Here is another entry for Our Daily Journey. As always, I appreciate any constructive feedback that might improve it before I submit it.

read > 1 Samuel 15:1-35

“Then what is all the bleating of sheep and goats and the lowing of cattle I hear?” Samuel demanded.

 I was walking through a museum exhibit on America’s Civil War when I came across a chilling item. It was a receipt, like what you might receive from a store, though this was for a slave named Sally, who had been received in good health from a slave trader in Richmond, Virginia. We are horrified by the buying and selling of human beings, but these people were so oblivious to the ugliness of their sin that they kept the receipt!

I shook my head in disgust, not only for the despicable thing they had done, but also for the many times we brandish the receipt for our sins. We illegally download music or movies, then refuse to delete them from our playlist. We lust after someone who is not our spouse, then savor what we saw and felt as we replay the moment in our minds. We lose our cool and belittle a coworker, then brag to our friends how we “put him in his place.” Rather than feel embarrassed for our sins, we wave our receipt in the air and say, “See what I did!”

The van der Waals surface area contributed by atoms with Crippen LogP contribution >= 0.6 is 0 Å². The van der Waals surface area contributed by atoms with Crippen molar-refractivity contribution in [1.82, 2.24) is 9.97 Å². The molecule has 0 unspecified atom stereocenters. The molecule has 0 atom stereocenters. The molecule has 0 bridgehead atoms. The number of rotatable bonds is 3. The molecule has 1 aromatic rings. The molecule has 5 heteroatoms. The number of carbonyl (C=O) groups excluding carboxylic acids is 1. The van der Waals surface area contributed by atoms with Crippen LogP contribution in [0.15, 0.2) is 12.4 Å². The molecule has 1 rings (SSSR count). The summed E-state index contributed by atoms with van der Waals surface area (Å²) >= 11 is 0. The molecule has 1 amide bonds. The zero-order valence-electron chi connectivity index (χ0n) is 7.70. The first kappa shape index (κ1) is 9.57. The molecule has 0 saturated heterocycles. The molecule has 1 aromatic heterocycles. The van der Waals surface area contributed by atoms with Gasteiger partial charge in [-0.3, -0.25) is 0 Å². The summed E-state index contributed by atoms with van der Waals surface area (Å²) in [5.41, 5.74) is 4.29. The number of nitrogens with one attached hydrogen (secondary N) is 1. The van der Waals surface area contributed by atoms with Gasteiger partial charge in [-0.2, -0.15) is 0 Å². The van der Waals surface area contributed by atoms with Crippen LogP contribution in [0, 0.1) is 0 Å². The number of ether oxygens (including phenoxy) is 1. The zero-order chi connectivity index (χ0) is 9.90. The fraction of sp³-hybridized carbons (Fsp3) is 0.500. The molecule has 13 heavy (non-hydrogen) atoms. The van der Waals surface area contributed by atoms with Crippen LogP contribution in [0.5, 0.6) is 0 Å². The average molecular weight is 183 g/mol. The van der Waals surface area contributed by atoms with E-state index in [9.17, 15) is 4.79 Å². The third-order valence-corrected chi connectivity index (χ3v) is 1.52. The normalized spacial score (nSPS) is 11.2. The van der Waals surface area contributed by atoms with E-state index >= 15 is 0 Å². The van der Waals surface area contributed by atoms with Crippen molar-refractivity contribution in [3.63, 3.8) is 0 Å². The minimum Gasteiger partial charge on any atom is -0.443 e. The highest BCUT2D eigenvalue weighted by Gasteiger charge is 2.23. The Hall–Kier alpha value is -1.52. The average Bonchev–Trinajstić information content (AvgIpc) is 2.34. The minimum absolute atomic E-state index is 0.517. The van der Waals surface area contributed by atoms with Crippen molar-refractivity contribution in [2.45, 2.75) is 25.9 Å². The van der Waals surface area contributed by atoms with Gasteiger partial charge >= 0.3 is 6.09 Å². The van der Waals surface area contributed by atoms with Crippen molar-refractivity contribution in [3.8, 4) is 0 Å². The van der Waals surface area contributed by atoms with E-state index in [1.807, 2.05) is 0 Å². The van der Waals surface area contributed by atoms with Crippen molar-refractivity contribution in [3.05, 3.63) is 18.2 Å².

Real repentance eliminates look-at-me moments, but gladly gives up any profit from what was done. Saul initially hedged when Samuel asked him why he had saved the receipt from his sin. Saul said he “spared the best of the sheep, goats, and cattle” so he might “sacrifice them to the LORD” (v. 15). When Samuel refused to play along, Saul finally admitted, “Yes, I have sinned. I have disobeyed your instructions and the LORD’s command…please forgive my sin” (vv. 24-25).

Saul’s repentance came too late, as Samuel replied “The LORD has torn the kingdom of Israel from you today and has given it to someone else” (v. 28). It’s not too late for us. Turn from sin, and tear up the receipt.






2 responses to “receipt”

  1. Joey

    The daily journey link is invalid.

  2. Very nice. This concept of it’s “too late to repent” (Saul, Esau, and Meribah)—is that too large to dismiss with a single sentence?

    On the other hand, do those stories provide biblical evidence that opportunities for repentance do not continue in perpetuity?

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